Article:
Systematic Arrangement of Lord Coke's First Institute of the Laws of England: On the Plan of Sir Matthew Hale's Analysis with the Annotations of Mr. Hargrave, Lord Chief Justice Hale, and Lord Chancellor Nottingham, and a New Series of Notes and References to the Present Time, Volume 3 (Google eBook)

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A. Towar, 1836 - Law
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Page 416 - ... directed, to disperse themselves. and peaceably to depart to their habitations, or to their lawful business, shall, to the number of twelve or more, (notwithstanding such proclamation made), unlawfully, riotously, and tumultuously, remain or continue together, by the space of one hour after such command or request made by proclamation, that then such continuing together to the number of twelve or more, after such command or request made by proclamation, shall be adjudged felony without benefit...
Page 220 - A qualified property may subsist in animals ferae naturae, per industriam hominis, by a man's reclaiming and making them tame by art, industry, and education, or by so confining them within his own immediate power that they cannot escape and use their natural liberty.
Page 408 - Kingdom, in order by force or constraint to compel her or them to change her or their measures or counsels, or in order to put any force or constraint upon, or in order to intimidate or overawe both Houses or either House of Parliament...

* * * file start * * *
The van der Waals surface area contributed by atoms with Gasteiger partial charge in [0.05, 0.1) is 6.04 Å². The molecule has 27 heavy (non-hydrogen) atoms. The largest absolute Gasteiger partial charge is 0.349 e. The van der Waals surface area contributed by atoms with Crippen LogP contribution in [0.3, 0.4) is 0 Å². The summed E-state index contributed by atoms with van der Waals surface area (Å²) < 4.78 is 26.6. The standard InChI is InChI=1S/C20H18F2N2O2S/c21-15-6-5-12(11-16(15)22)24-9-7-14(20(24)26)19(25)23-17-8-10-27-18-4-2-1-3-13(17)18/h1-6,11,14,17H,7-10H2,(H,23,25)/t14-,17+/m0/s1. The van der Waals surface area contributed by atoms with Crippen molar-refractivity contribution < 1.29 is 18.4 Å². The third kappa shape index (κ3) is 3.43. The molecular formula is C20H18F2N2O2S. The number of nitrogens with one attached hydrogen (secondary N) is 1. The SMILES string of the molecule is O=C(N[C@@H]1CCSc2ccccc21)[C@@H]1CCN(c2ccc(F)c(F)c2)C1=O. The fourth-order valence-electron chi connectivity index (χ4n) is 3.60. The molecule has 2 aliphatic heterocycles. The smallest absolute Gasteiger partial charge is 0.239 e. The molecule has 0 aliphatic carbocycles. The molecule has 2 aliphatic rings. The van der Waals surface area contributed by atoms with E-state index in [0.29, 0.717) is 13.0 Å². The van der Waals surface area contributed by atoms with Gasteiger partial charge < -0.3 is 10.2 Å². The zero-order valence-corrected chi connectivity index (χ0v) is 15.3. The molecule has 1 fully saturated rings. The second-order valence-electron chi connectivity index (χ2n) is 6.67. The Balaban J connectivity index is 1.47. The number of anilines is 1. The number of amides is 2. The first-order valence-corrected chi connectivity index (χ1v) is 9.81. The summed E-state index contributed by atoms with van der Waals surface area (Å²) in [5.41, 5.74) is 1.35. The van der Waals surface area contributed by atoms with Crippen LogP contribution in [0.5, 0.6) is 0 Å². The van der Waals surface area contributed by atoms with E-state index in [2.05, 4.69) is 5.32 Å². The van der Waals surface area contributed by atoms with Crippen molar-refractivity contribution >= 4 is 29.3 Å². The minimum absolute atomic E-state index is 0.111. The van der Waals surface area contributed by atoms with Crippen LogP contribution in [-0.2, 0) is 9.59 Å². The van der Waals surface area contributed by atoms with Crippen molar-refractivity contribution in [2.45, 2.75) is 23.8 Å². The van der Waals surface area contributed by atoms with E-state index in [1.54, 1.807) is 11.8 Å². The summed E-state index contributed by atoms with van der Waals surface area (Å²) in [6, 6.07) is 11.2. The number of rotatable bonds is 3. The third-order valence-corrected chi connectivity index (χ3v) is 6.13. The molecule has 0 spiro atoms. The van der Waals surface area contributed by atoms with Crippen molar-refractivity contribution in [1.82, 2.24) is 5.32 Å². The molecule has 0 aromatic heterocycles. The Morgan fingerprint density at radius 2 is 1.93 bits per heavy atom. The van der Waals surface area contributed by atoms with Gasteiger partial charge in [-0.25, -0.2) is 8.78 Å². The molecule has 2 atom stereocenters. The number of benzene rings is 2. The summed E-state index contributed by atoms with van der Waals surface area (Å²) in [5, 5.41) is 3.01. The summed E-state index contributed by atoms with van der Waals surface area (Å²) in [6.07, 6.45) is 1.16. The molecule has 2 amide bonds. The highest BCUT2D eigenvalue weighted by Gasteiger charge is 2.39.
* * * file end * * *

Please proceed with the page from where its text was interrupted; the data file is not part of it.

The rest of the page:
Page 220 - In all these creatures, reclaimed from the wildness of their nature, the property is not absolute, but defeasible : a property that may be destroyed if they resume their ancient wildness, and are found at large.
Page 403 - ... must be an ignorance or mistake of fact, and not an error in point of law. As if a man, intending to kill a thief or housebreaker in his own house, by mistake kills one of his own family, this is no criminal action; but if a man thinks he has a right to kill a person excommunicated or outlawed, wherever he meets him, and does so, this is wilful murder.
Page 465 - ... companion, but in support of their " common title; and by paying him his share, he acknowledges him co-tenant: " nor indeed is a refusal to pay of itself sufficient, without denying his title. " But if upon demand by the co-tenant of his moiety, the other denies to pay, " and denies his title, saying he claims the whole and will not pay, and continues " in possession, such possession is adverse and ouster enough.
Page 465 - So in the case of tenants in common : the possession of one tenant hi common, eo nomine, as tenant in common, can never bar his companion ; because such possession is not adverse to the right of his companion, but in support of their common title...
Page 407 - As therefore he has renounced all the benefits of society and government, and has reduced himself afresh to the savage state of nature, by declaring war against all mankind, all mankind must declare war against him : so that every community...
Page 409 - ... to intimidate or overawe both houses or either house of parliament; or to move or stir any foreigner or stranger with force to invade this realm, or any other his majesty's dominions or countries under the obeisance of his majesty, his heirs and successors.
Page 215 - ... to the delegates : and if the superior court adjudges the cause of refusal to be insufficient, it will grant institution to the appellant.

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